These authors tested the hypothesis that use of opioids is associated with one year adverse outcomes after total knee arthroplasty(TKA).
The length of time for which an opioid had been prescribed by the VA and the morphine equivalent dose were calculated for each patient. Patients for whom opioids had been prescribed for >3 months in the year prior to the TKA were assigned to the long-term opioid group.
Of 32,636 patients 12,772 (39.1%) were in the long-term opioid group and 734 (2.2%) had a revision within a year after the TKA.
Chronic kidney disease, diabetes, and long-term opioid use were associated with revision within 1 year—with odds ratios (95% confidence intervals [CIs]) of 1.76 (1.37 to 2.22), 1.11 (0.93 to 1.31), and 1.40 (1.19 to 1.64), respectively
The authors concluded that long-term opioid use prior to TKA was associated with an increased risk of knee revision during the first year after TKA among predominantly male patients treated in the VA system.
Comment: This study of a large series of total knee patients is likely to have relevance to all patients having arthroplasty, including those having shoulder joint replacement. It prompts us to consider two questions: (1) what does prescribed narcotic use say about the patient? and (2) what prompts patients to have a revision? The use of narcotics may indicate a low pain tolerance. The indications for revision include continued pain after surgery. It seems likely that the patient with preoperative pain 'requiring' narcotics may be more likely to have persisting pain after surgery and that pain may increase the risk of revision.
While this study compare patients taking and not taking prescribed narcotics, their data show that 'taking narcotics' is not dichotomous, but a wide range of dose, frequency and duration. The chart below shows the number of morphine equivalent doses per month on the horizontal axis and the length of time the narcotics were prescribed on the vertical axis. Patients taking more narcotics also were on narcotics for longer periods of time. It would be of interest to know the relationship of revision rate to the amount of narcotics prescribed. The patients at the lower left of this chart might be expected to be at lower revision risk than those at the upper right.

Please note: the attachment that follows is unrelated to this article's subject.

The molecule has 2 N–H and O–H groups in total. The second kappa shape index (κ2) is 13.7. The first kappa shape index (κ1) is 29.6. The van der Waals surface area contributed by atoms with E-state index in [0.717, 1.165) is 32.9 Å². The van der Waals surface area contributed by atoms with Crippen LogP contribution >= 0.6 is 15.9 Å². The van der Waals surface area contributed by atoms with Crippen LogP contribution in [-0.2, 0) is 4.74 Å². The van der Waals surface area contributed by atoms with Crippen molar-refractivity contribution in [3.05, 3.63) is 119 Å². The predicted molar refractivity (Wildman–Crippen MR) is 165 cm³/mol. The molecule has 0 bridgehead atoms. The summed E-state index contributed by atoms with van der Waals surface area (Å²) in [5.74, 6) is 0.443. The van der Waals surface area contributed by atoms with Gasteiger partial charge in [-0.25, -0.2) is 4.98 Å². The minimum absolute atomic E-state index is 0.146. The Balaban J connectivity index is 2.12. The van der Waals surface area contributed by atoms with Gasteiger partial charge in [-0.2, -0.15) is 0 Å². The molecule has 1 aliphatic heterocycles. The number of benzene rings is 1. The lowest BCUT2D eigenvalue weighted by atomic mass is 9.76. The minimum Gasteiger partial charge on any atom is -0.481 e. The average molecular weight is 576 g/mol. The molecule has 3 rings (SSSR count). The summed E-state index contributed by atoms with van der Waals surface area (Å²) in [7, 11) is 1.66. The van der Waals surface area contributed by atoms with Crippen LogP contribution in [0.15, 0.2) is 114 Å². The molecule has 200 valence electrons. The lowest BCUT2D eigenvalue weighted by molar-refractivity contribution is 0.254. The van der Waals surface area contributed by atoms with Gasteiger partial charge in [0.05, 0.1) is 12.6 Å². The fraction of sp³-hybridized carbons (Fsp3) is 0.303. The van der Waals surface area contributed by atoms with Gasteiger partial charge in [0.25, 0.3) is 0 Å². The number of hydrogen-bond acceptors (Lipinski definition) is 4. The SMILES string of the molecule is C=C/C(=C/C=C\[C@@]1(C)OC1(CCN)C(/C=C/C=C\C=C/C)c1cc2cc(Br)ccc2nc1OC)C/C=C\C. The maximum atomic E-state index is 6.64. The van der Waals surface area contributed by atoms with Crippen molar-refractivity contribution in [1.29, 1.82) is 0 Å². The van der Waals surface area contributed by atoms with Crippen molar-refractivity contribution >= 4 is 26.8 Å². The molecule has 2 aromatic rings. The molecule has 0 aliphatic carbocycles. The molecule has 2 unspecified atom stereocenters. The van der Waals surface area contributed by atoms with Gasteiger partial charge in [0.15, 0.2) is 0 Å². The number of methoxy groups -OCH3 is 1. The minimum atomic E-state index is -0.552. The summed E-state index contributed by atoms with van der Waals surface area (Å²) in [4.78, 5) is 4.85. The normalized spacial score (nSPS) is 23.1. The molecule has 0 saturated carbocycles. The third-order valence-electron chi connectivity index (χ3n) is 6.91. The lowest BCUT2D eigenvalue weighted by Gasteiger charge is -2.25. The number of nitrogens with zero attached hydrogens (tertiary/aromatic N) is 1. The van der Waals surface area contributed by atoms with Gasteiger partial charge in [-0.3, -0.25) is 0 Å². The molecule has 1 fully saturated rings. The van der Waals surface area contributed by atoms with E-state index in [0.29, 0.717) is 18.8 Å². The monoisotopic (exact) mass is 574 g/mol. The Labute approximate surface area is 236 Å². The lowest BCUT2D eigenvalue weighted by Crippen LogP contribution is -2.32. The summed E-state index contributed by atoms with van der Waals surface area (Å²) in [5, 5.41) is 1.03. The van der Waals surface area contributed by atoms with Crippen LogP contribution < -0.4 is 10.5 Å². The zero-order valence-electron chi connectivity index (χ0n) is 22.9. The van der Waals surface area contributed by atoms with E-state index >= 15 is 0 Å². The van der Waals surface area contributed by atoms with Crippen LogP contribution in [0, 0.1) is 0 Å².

So how do we use these data in our practice? First, we need to inform patients that preoperative narcotic use is likely to be associated with continued pain after surgery. Second, we need to consider delaying elective surgery on patients with minimal radiographic findings who are taking narcotics. Third, when an arthroplasty fails to provide the desired pain relief, we need to be cautious about offering revision surgery to patients with pain alone (i.e. without obvious mechanical failure or infection). Fourth, the non-operative management of a painful joint should not include the prescription of narcotic medication.
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